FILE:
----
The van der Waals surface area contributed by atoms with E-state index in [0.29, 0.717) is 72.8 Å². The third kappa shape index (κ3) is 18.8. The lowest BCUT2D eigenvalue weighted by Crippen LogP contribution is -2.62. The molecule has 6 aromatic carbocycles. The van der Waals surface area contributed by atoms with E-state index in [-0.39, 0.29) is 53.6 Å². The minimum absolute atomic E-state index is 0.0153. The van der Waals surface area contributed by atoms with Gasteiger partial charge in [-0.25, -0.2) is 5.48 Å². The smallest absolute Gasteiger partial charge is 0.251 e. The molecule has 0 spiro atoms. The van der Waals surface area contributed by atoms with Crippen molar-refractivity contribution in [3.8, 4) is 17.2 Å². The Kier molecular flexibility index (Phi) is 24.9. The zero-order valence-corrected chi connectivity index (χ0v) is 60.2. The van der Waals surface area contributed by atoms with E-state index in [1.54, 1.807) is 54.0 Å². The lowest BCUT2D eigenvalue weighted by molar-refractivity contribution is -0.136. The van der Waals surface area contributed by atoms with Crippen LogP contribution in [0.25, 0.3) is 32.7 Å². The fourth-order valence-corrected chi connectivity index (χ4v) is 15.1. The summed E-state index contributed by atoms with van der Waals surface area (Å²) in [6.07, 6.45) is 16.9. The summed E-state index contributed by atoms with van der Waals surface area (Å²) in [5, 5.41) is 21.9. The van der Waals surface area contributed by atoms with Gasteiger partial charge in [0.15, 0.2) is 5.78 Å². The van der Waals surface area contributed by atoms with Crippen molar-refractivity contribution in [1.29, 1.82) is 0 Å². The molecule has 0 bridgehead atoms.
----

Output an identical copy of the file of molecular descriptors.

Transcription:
The van der Waals surface area contributed by atoms with E-state index in [0.29, 0.717) is 72.8 Å². The third kappa shape index (κ3) is 18.8. The lowest BCUT2D eigenvalue weighted by Crippen LogP contribution is -2.62. The molecule has 6 aromatic carbocycles. The van der Waals surface area contributed by atoms with E-state index in [-0.39, 0.29) is 53.6 Å². The minimum absolute atomic E-state index is 0.0153. The van der Waals surface area contributed by atoms with Gasteiger partial charge in [-0.25, -0.2) is 5.48 Å². The smallest absolute Gasteiger partial charge is 0.251 e. The molecule has 0 spiro atoms. The van der Waals surface area contributed by atoms with Crippen molar-refractivity contribution in [3.8, 4) is 17.2 Å². The Kier molecular flexibility index (Phi) is 24.9. The zero-order valence-corrected chi connectivity index (χ0v) is 60.2. The van der Waals surface area contributed by atoms with E-state index in [1.54, 1.807) is 54.0 Å². The lowest BCUT2D eigenvalue weighted by molar-refractivity contribution is -0.136. The van der Waals surface area contributed by atoms with Crippen LogP contribution in [0.25, 0.3) is 32.7 Å². The fourth-order valence-corrected chi connectivity index (χ4v) is 15.1. The summed E-state index contributed by atoms with van der Waals surface area (Å²) in [6.07, 6.45) is 16.9. The summed E-state index contributed by atoms with van der Waals surface area (Å²) in [5, 5.41) is 21.9. The van der Waals surface area contributed by atoms with Gasteiger partial charge in [0.15, 0.2) is 5.78 Å². The van der Waals surface area contributed by atoms with Crippen molar-refractivity contribution in [1.29, 1.82) is 0 Å². The molecule has 0 bridgehead atoms.